Empowering Latinas across campus

Zila Sanchez

Being confident is a process that sometimes takes time.

Sometimes it takes a long time. These women have shared their stories,   and gaveLatinas some words of wisdom when it comes to finding who they are supposed to be.

The event, “Yo Soy Latina: Life Lessons in Spanglish,” was held Wed.,March 21 in Craig Hall and was hosted by Estamos Unidos, the Latino organization on campus.

Two women, Esther Gonzalez Freedman M.S. BCCand Yamile McBride M. Ed, came to speak about their lives, challenges,and what it took to overcome adversity against all odds.

“It’s Women’s History Month and we wanted to do something to empower women on this campus,” said Angelena Castro, junior journalism student and President of Estamos Unidos.

“A&T loves diversity, but where are the diversity events? We thought it would be best (host) it.”

Both women are first generation Americans from New Jersey and are living their lives completely different from what they first planned. Freeman studied political science in her undergraduate years and is now working in higher education, mentoring students who are in situations she was once in.

Freeman considered herself to be an overachieving kid growing up and held her family’s hopes and dreams on her shoulders when she went to college on a full-ride scholarship.

While at school, however, she spiraled into a depressed and anxiety-ridden shell with physical ailments manifesting from her poor mental health. She also developed polycystarian ovarian syndrome and gained 100 pounds in a year.

“I lost everything,” Freeman said. “I lost the scholarship, pride, self-worth… and all I wanted to do was give up on life. But I had to make a decision. I needed to decide whether I was going to be done, or whether I was going to use this as a starting point. Was I going to be a victim or was I going to come back and be resilient? I decided I wasn’t going to let this be a curse.”

Freeman recommends writing a list of one’s strengths and life-changing experiences you can leverage to your advantage. Writing a journal for a month, she said, can help you realize how much control you have over the events in your life.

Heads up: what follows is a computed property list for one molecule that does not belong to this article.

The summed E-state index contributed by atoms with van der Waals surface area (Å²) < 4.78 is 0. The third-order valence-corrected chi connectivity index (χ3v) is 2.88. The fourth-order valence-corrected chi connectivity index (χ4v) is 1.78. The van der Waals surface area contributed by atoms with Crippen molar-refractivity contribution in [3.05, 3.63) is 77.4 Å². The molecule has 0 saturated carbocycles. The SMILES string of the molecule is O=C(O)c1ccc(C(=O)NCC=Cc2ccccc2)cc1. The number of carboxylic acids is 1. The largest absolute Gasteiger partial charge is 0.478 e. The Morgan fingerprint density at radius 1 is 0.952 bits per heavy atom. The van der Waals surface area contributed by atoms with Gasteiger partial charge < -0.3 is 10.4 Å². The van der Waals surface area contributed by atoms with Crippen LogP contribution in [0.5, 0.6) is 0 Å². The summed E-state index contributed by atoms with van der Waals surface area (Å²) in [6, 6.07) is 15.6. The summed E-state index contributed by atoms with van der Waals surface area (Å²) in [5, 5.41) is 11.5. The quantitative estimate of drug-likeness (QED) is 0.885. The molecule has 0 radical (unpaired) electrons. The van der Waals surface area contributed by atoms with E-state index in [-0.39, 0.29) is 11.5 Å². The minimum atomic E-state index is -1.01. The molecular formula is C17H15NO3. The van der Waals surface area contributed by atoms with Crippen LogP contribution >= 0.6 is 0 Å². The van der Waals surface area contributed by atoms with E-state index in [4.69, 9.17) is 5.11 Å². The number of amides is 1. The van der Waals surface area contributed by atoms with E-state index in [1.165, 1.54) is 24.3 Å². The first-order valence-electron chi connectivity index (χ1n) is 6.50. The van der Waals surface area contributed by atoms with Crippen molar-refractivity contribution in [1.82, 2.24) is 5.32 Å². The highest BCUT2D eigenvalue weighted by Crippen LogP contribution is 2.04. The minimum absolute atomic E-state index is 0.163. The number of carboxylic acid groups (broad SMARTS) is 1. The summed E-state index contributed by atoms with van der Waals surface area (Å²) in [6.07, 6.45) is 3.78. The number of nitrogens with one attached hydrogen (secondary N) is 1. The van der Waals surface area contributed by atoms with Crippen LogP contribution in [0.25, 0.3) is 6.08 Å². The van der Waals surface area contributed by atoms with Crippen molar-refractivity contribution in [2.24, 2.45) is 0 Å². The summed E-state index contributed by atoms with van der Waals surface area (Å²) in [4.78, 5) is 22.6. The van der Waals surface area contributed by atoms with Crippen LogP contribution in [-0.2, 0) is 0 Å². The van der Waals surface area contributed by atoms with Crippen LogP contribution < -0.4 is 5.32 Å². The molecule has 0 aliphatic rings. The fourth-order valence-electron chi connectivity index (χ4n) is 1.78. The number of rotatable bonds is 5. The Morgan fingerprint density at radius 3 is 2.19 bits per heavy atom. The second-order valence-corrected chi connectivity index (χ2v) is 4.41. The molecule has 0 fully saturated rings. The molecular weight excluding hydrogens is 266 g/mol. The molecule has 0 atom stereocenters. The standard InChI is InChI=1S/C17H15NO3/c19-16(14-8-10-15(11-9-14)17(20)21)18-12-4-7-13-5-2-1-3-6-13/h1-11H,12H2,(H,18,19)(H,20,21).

In that journal, write ways you’re strengths helped you every day. One of her strengths is problem-solving, so she writes the ways in her problem-solving skills worked, and she also lists times she should have used her skills but didn’t.

“I also recommend mirroring. I look in the mirror and I tell myself,‘I am enough,’” Freeman said. “I tell myself I am fierce, and it helps. It’s the psychology of it. If you can talk yourself out of something, then you can talk yourself into it, as well.”

Though McBride’s story is a little different, she learned important values from her struggles as well.McBride first studied biology in college with plans to be a doctor, before failing and deciding she wanted to work in education.

After working many years as an assistant principal, she decided to start her own organizations, Somos (We Are), which helps to empower black and brown children, and Latinas Finas de las Carolinas, or Classy Ladies of the Carolinas.

“We’re all created for something great,” McBride said. “We’re all aligned with great things… Then you get punched in the face. Then what? Like Mike Tyson said, ‘We all have plans until you get punched in the face.’ You have to remember plans accept vulnerability.”

Rather than letting her failures bring her down, McBride said she took those failures and fears and uses them to motivate herself.During her speech, she made the audience stand and pose like Superman, or “power pose.”

It’s her favorite thing to do when doesn’t feel her best, she said.“It makes me feel strong like I can do anything,” she said.

Still, both say sometimes it can be hard to stay motivated. The key, they said, is to remember why you’re moving forward.What is your vision? Your mission? What is your purpose in life?

“When you’re tied to your purpose, it’s like you’re a freight train. You can’t be stopped,” Freeman said.